According to the first exit polls published on Sunday immediately after the closing of polling stations in Germany, the two main parties, the Social Democratic Party (SPD, center-left) and the Christian Democratic Union (CDU, center-right), would be in parity or in any case much closer than expected by polls until a few days ago. On Sunday the Germans voted for the renewal of the parliament, and consequently to decide who will become the next German chancellor in the place of Angela Merkel.
The exit polls must be taken with great caution: they are the result of polls made directly at the polls, with small samples and which only give an indicative idea of what the final result will be.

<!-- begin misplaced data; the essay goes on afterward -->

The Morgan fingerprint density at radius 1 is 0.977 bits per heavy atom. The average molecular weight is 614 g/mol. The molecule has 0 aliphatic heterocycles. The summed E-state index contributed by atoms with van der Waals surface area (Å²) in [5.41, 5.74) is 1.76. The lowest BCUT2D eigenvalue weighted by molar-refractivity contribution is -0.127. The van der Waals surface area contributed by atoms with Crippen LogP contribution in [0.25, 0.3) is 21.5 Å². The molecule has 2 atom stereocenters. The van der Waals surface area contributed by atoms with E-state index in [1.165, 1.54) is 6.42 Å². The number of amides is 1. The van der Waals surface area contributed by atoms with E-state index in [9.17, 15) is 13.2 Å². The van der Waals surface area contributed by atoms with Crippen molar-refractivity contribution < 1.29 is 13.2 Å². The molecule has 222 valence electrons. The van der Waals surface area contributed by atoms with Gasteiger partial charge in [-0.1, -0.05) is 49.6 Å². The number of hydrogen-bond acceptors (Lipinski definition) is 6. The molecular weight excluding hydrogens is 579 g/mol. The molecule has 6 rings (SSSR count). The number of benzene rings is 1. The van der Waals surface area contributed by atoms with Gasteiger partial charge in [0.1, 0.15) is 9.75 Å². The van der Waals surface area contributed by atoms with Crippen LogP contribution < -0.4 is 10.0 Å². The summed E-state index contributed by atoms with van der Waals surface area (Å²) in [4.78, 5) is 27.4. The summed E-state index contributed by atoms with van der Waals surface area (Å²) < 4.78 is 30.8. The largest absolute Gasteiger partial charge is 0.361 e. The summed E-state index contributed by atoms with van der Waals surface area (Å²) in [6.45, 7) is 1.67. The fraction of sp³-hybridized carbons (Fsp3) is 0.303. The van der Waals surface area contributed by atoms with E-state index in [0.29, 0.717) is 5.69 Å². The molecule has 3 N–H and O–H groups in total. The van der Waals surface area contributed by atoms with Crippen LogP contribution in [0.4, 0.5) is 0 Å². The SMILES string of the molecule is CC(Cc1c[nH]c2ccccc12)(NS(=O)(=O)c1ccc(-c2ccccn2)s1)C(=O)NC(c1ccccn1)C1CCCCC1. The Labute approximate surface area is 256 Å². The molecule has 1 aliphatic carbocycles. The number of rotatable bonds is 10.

According to the exit polls published by Infratest Dimap, both parties would have 25 per cent of the consensus, while according to other polls published by the ZDF broadcaster the SPD would have a slight advantage: 26 per cent against 24. Until a few days ago, the polls showed a gap of several points in favor of the SPD, whose candidate, Olaf Scholz, had appeared more solid than his center-right opponent, Armin Laschet.
Among the other parties, according to Infratest, the Greens would have obtained 15 percent of the consensus while the Liberal Democratic Party (FDP) and the nationalists of Alternative for Germany would be 11 percent each.
If the parity between SPD and CDU were to be confirmed by the definitive results (which could arrive in a few days), it could be very difficult to create a governing coalition. Both the Greens and the FDP, in fact, during the electoral campaign did not exclude the possibility of joining a coalition both with the center-right and with the center-left, and this will make negotiations extremely difficult.
– Read also: Quick guide to elections in Germany